Department of Geography and the Environment

Study Abroad in Botswana Summer 2020!

Mon, October 14, 2019
Study Abroad in Botswana Summer 2020!
A Economics and Philosophy student pilotes a drone

The Botswana Study Abroad program offered through the Department of Geography and the Environment provides something altogether different from other, more traditional study abroad experiences. The six-week program explores the natural environments of Botswana and how humans interact with and affect that environment. Led by Drs. Thoralf Meyer and Kelley Crews, who have extensive experience in environmental field work, the program is multi-discplinary and attracts majors ranging from Geography and Environmental Science to Economics and Computer Science. Students receive over 400 contact hours with the faculty, half of which is spent engaged in real-world, applied experiences in the savanna ecosystem. A typical day in the field camp begins with breakfast served at 07:00 AM, with students ready to deploy to the field sites at 08:00 AM each day, Monday – Saturday. Students work until noon applying a variety of environmental assessment methods, particularly surveys of local vegetation Following a hearty lunch, the afternoon is spent with a more traditional classroom setup of lectures and discussions. These lessons give the opportunity to understand the theory going into field work and experiments, albiet not at desks in a buildings, but in a “classroom” made from a large tent.

In addition to the traditional vegetation survey methods taught in this course, students are also exposed to the latest technologies for mapping vegetation dynamics and land-atmosphere interactions. In other words, students are able to explore the hidden properties of the environment that are invisble to the human eye, but that are vital to understanding environmental processes. These technologies include weather stations, which students assemble and program themselves, and drones, which were introduced just this summer. Drones have revolutionized remote sensing of the environment, allowing users to map areas with incredible detail unobtainable with traditional satellites. This summer, students were exposed to the theory, management, maintenance, and flight planing with drones that were capable of mapping thermal (heat) signals in addition to optical (visible) information.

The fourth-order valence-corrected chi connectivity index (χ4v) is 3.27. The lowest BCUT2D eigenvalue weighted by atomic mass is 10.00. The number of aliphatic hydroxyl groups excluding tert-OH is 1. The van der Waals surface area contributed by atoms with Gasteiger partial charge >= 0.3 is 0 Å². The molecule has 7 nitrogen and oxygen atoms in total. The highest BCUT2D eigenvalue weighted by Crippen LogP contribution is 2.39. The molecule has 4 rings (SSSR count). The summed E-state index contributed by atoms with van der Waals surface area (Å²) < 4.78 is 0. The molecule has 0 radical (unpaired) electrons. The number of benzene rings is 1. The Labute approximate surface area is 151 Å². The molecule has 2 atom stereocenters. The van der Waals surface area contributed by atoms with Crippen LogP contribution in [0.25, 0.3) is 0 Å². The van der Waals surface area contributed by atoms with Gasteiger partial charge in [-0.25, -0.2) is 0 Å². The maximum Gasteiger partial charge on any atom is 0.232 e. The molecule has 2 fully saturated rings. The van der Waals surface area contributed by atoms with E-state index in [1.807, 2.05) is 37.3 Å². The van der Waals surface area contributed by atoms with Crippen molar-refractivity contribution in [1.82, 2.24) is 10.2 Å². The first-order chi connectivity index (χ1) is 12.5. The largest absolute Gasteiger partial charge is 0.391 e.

By using these cameras that are programmed for a particular wavelength (in this case 8-14 µm), students were able to study the thermal inertia of various types of vegetation found within savanna environments. From these observations, it will be possible to establish relationships with weather station data to produce estimates of plant water consumption and photosynthetic activity. The technology also enables the development of 3-D models of the ground surface. These models are used to produce biomass estimates for comparison to measurements collected by the students on the ground, allowing students to also calculate the error involved with these measurements. These estimates can then be relayed to farmers or governmental officials and incorporated into land management.

Learn more by attending an info session, Tuesday 10/24, 4-5p in RLP 1.302D or Wednesday, 11/13, 5-6p in RLP 1.302D.

Students installing a weather station in the Kalahari Desert field site

Students installing a weather station in the Kalahari Desert field site

 

 

 

 

 

 

 

 

 

A thermal emissivity image from the drone between 8-14 µm

A thermal emissivity image from the drone between 8-14 µm

 

 

 

 

 

 

 

 

A 3-D model rendered of vegetation obtained from the drone

A 3-D model rendered of vegetation obtained from the drone

 

 

 

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  • Department of Geography and the Environment

    The University of Texas at Austin
    305 E. 23rd Street, A3100
    RLP 3.306
    Austin, TX 78712
    512-471-5116